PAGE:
In a victory for President Trump, the final 54-45 vote ended a lengthy partisan battle over the future of the court. Senate Republicans had to change decades of precedent in order to push the confirmation through.
The US Senate confirmed Neil Gorsuch to the Supreme Court on Friday, ending a bitter partisan feud and the longest vacancy on the bench since the American Civil War. For many, it was the first congressional victory in Donald Trump's young presidency.
"Today is a new day," said Senate Majority Leader Mitch McConnell, saying Gorsuch would make "an incredible addition to the court."
The 49-year-old judge from Colorado was officially promoted to the lifetime appointment by a 54-45 vote after Senate Republicans voted to change the rules requiring at least 60 votes for a confirmation. This so-called "nuclear option" was employed after Democratic lawmakers waged a filibuster in an attempt to block the appointment.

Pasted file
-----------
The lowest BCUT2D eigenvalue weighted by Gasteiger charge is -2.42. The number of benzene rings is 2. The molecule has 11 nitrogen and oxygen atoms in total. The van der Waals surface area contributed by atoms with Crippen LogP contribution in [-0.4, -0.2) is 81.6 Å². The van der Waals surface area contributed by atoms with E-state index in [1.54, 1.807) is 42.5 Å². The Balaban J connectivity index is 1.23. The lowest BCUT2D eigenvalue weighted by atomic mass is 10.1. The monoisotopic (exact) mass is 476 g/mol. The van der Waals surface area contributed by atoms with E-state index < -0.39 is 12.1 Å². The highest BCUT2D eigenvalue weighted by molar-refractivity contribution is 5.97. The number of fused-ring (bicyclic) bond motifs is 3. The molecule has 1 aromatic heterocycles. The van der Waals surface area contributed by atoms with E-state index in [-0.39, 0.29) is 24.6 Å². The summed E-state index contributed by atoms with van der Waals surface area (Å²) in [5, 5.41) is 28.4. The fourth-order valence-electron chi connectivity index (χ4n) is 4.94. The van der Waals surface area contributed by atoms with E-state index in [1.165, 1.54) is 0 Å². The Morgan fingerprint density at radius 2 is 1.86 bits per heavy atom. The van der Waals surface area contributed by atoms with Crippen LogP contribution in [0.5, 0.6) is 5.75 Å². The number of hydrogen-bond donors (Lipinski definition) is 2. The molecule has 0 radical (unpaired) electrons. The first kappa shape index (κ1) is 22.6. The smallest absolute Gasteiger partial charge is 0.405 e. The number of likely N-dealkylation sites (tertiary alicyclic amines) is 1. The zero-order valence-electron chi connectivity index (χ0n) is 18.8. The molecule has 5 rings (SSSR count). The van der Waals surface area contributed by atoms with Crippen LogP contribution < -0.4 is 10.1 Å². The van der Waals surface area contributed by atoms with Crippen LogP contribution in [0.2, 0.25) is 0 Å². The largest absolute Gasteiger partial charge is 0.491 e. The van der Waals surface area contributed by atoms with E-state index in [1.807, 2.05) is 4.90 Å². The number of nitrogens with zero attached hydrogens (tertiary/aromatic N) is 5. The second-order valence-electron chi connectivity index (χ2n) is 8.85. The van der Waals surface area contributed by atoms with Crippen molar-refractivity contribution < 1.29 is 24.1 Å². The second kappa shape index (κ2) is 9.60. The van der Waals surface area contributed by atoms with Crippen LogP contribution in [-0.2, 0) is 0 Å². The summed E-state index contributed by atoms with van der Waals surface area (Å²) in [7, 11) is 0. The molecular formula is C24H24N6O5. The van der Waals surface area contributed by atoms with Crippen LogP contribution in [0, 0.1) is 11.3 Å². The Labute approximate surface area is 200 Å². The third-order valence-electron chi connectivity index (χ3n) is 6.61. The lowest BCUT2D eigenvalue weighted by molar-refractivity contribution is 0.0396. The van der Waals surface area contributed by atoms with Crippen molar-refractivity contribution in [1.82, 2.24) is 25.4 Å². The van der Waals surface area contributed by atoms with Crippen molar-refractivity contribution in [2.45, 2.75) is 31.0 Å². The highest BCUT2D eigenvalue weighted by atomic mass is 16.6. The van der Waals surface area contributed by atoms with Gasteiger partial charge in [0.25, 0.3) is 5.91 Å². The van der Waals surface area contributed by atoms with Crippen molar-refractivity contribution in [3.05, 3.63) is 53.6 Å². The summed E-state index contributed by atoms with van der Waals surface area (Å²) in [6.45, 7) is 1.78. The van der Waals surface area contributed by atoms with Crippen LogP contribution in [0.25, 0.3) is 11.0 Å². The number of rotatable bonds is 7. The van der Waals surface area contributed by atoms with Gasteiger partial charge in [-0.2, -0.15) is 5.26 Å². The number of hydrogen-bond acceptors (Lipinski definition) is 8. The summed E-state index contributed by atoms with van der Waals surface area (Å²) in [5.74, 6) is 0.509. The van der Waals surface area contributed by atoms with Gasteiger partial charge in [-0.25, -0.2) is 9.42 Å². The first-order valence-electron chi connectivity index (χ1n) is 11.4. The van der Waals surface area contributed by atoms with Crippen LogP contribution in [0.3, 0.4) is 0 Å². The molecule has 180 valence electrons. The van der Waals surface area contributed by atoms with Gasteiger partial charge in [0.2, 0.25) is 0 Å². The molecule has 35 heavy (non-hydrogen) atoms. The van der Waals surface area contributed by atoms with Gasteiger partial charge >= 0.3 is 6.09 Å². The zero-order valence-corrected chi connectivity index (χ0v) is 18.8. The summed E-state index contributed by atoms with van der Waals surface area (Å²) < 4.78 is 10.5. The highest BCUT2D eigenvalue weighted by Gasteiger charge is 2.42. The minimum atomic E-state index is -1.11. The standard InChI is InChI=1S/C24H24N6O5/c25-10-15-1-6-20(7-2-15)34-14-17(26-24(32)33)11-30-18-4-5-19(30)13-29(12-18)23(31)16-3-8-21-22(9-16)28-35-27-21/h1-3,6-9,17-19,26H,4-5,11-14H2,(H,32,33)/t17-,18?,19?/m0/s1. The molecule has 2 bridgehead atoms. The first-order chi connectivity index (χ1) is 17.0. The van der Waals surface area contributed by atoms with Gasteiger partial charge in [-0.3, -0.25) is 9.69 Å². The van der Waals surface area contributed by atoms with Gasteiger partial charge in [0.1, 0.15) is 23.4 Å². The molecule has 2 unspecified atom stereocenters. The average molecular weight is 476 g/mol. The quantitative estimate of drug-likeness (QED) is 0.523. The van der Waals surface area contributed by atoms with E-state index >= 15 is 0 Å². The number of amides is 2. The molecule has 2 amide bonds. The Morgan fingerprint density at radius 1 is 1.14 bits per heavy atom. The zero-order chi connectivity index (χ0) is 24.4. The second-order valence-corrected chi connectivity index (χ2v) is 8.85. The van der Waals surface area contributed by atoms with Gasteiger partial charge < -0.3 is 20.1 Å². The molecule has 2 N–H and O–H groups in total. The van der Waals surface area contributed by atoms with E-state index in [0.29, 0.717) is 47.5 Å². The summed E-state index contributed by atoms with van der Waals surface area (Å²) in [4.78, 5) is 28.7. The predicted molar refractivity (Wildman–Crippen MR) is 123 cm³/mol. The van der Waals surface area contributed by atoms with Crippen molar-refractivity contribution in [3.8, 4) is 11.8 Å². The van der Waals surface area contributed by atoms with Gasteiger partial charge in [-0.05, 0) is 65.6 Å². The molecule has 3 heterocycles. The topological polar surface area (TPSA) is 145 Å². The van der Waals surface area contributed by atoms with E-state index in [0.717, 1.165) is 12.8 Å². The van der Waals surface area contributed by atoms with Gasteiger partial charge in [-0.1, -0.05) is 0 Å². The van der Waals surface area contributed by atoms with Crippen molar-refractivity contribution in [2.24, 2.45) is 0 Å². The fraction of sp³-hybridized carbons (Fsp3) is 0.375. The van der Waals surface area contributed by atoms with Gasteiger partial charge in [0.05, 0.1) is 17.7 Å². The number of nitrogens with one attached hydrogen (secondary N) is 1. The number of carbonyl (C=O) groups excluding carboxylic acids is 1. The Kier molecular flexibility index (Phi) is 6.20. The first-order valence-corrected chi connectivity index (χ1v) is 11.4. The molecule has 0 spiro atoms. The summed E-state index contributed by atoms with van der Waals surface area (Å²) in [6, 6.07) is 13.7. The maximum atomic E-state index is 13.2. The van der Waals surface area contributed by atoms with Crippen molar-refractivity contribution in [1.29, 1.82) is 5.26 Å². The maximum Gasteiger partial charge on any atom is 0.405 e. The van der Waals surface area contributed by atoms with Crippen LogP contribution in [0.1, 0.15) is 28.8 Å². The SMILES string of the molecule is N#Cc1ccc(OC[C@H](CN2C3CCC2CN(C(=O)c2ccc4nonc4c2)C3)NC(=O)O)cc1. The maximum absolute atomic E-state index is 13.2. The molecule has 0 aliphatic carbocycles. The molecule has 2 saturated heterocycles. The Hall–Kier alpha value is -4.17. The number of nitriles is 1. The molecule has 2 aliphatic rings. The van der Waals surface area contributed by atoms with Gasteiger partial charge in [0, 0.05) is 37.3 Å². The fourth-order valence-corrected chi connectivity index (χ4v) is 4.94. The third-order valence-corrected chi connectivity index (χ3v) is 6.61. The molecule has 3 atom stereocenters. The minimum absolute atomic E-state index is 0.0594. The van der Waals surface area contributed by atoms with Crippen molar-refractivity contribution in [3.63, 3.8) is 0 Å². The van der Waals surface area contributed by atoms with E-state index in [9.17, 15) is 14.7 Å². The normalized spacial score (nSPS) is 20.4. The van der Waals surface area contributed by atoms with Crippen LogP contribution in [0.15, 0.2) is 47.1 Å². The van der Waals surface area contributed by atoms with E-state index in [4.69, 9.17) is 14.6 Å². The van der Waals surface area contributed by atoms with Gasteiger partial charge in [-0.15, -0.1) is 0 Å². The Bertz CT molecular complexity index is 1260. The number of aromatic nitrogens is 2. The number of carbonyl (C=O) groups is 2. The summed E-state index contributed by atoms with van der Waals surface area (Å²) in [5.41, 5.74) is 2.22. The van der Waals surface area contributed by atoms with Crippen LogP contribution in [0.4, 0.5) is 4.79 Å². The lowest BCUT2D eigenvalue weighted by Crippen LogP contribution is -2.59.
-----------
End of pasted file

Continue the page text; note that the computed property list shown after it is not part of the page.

The result is an end to a decades-old system meant to encourage at least a degree of bipartisan consensus on appointees.
End of 13-month battle
Republicans have praised Gorsuch as the natural successor to the late Antonin Scalia, an arch-conservative who believed in interpreting the US Constitution as he believed it was written in 1787.
Although Scalia died in February 2016, when Barack Obama still had 11 months left in office, congressional Republicans took the unusual step of refusing to consider his nominee, moderate Judge Merrick Garland. With Democrats in the minority in the Senate at the time, this torpedoed Obama's bid to replace Scalia.
Liberals have slammed Gorsuch for cases in which he decided in favor of businesses and corporate interests at the expense of American workers.
The White House has said it expects Gorsuch could be sworn in as soon as Monday. His ascension will restore the nation's highest court to its 5-4 conservative majority. Some of the first cases Gorsuch could be expected to hear are on housing discrimination and workers' rights.
es/msh (AP, AFP, Reuters)